Stoicism and Stoics in Greek Philosophy

With the death of Alexander the Great (323 BC) Greek culture decayed and there was little original philosophical thinking; speculation was mainly restricted to the sphere of ethics. The Stoic school, founded by Zeno of Citium in Athens about 310 BC, returned to pre-Socratic philosophical notions in their description of the world.

Stoicism became the most powerful school of the Greco-Roman world, and produced such remarkable writers and personalities as the Greek slave and later Roman philosopher Epictetus and the Roman emperor Marcus Aurelius, who was noted for his wisdom and nobility. The Stoics taught that one can achieve freedom and tranquility only by becoming insensitive to material comforts and external fortune and by dedicating oneself to the life of reason and virtue.

Human happiness, said the Stoics, consists in living according to nature, ie: according to the divinely appointed order of the world.Man has to fight against his feelings and endeavor to attain a state of apathy, or unfeelingness; he must become independent of all externals.

Holding a somewhat materialistic conception of nature, they followed Heraclitus in believing the primary substance to be fire and in worshiping the Logos which pervades nature and which they identified with energy, law, reason and providence. The reason of man was considered to be that part of him which is also part of the divine Logos, and therefore immortal. The Stoic doctrine that every man is part of God and that all men form a universal brotherhood helped to break down national, social and racial barriers and to prepare the way for the spread of a universal religion. Their doctrine of natural law, which makes human nature the standard for evaluating laws and social institutions had an important influence on Roman and later Western law.

Stoic Principles

Stoicism was the most influential philosophy prevailing in the Roman Empire in the period preceding the rise of Christianity. The Stoics, like the Epicureans, emphasized ethics as the main field of knowledge, but they developed also theories of logic and natural science to support their ethical doctrines. Their most important contribution to logic was the discovery of the hypothetical syllogism. They held that all reality is material, but that matter proper, which is passive, is to be distinguished from the animating or active principle, God or reason, which they conceived of as being simply a finer kind of material entity, an all pervading breath or fire, such as the Greek philosopher Heraclitus had supposed the cosmic principle to be.

According to them the soul of man is a manifestation of the divine reason. Living according to nature or living according to reason, they held, is living in conformity with the divine order of the universe. The importance of this positive guidance is seen in the part which Stoicism played in developed a theory of natural law that powerfully affected Roman jurisprudence.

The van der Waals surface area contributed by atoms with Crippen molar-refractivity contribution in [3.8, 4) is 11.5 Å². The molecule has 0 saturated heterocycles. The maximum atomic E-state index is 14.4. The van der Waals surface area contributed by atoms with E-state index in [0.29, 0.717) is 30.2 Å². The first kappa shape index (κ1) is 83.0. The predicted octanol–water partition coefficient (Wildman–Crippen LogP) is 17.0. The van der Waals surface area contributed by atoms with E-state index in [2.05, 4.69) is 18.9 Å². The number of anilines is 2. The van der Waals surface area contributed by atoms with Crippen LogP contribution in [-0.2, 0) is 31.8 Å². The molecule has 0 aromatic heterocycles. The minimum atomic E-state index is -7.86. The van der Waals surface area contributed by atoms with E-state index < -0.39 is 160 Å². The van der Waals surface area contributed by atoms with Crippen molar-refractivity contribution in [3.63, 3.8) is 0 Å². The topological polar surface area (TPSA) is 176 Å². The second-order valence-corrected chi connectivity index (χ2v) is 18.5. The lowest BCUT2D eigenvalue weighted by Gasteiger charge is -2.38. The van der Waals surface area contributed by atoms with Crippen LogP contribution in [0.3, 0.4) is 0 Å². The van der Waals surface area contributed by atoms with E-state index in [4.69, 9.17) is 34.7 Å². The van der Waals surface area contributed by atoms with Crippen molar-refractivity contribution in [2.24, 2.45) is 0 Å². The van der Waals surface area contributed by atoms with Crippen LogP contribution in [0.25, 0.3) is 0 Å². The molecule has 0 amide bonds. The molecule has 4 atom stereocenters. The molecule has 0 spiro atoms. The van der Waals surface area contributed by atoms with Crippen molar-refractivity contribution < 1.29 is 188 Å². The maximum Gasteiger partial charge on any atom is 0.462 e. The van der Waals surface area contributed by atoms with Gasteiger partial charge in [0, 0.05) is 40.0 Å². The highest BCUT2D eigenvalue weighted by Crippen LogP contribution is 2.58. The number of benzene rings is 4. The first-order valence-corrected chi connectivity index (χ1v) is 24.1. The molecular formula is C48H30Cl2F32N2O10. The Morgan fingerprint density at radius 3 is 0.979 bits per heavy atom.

The foundation of Stoic ethics is the principle, proclaimed earlier by the Cynics, that good lies not in external objects, but in the sate of the soul itself, in the wisdom and restraint by which a man is delivered from the passions and desires that perturb the ordinary life. The four cardinal virtues of the Stoic philosophy are those of wisdom, courage, justice and temperance, a classification derived from the teachings of the Greek philosopher Plato.

One very distinctive feature of Stoicism is its cosmopolitanism. All men are manifestations of the one universal Spirit and should, according to the Stoics, live in brotherly love and readily help one another. They held that external differences such as rank and wealth are of no importance in social relationships. Thus, before the rise of Christianity, Stoicism recognized and advocated the brotherhood of man and the natural equality of all human beings.

Read up on the stoics

Selected from the Epistulae Morales ad Lucilium, Seneca’s Letters from a Stoic are a set of ‘essays in disguise’ from one of the most insightful philosophers of the Silver Age of Roman literature. This Penguin Classics edition is translated from the Latin with an introduction by Robin Campbell.

Stoicism was a philosophy that saw self-possession as the key to an existence lived ‘in accordance with nature’. It called for the restraint of animal instincts and the severing of emotional ties. These beliefs were formulated by the Athenian followers of Zeno in the fourth century BC, but it was in Seneca that the Stoics found their most eloquent advocate.

Stoicism, as expressed in the Letters, helped ease pagan Rome’s transition to Christianity, for it upholds upright ethical ideals and extols virtuous living, as well as expressing disgust for the harsh treatment of slaves and the inhumane slaughters witnessed in the Roman arenas. Seneca’s major contribution to a seemingly unsympathetic creed was to transform it into a powerfully moving and inspiring declaration of the dignity of the individual mind.

Leave a Reply

Your email address will not be published. Required fields are marked *